Excerpted from Infoneer Pulse, a digital commonplace book curated by Christopher Barth.

Week in Review – 14 March 2014

Library Survey Comments: Staffing and General Comments

In addition to the questions asked on the recent survey of faculty regarding library services, those taking the survey were invited to make any general comments. Those responses have been sorted out into different categories, grouped together with similar comments, and we have prepared responses where appropriate. This week is a look at comments that relate to library staffing and general/miscellaneous thoughts. Comments are listed by bullets and responses are in green italic text.

  • The staff are wonderful. I wish that they wore nametags so that I express my appreciation more personally.

Nearly all our staff should be wearing name tags, and with the new security changes our CACs as well!

  • Train library staff a bit better in ILL and other cross-library lending programs. They’re not bad, but could be a bit better.
  • Need to employ research librarians that actually know how to do research and locate things. I asked for a journal ranking a little while ago and this person had no idea what I was asking.

We have an ongoing program of training for staff. While we strive to know as much as we can about everything (since that what libraries do), we know we can always continue to build and broaden our skills. We will make sure that staff continue to be aware of our cross-library lending programs. We are also working to integrate networks like ConnectNY directly into Scout so that finding and acquiring those resources will be even easier to do.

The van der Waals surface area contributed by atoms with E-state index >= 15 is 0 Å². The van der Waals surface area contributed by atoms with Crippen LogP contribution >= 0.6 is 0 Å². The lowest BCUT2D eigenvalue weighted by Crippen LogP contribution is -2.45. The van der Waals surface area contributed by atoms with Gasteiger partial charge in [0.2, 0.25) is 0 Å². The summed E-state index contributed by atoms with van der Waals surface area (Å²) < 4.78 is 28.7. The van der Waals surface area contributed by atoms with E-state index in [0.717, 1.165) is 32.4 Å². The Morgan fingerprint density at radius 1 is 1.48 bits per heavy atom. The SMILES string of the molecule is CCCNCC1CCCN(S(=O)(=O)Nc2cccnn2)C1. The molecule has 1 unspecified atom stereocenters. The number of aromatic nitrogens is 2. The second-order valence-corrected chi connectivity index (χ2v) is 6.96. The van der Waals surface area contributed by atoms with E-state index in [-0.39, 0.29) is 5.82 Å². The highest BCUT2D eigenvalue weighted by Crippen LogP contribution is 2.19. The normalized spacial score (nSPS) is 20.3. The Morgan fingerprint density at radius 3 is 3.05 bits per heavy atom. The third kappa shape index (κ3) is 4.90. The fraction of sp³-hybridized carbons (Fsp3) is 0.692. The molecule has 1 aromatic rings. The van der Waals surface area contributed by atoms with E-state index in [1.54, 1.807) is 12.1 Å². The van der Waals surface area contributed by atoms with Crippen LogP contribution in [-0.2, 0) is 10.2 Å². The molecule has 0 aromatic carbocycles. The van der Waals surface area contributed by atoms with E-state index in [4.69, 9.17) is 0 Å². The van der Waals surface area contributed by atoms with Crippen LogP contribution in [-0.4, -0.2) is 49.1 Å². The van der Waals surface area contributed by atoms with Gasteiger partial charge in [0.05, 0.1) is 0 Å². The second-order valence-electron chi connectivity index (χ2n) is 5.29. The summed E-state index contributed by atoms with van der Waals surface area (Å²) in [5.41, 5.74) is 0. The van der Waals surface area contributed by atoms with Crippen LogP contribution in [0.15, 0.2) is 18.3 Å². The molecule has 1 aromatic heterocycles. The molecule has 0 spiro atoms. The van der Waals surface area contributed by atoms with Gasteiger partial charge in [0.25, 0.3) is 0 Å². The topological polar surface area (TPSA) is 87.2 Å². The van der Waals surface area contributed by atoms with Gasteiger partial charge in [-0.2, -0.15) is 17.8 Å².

• We need to have librarians in the library! A library in an institution of higher education should not have a staff of people without degrees in library science.

Approximately half of USMA Library staff have a master’s degree in library science, which is a higher ratio than many other academic libraries. That said, we do not believe that a graduate degree in library science is a prerequisite to delivering outstanding library service and we have a team of dedicated and talented librarians and library technicians who support every service we provide to our users. We could not do the work we do without any of our team members. We’re sure all our academic departments have non-Ph.D. staff that provide critical support to the curriculum and our teaching daily. We do too.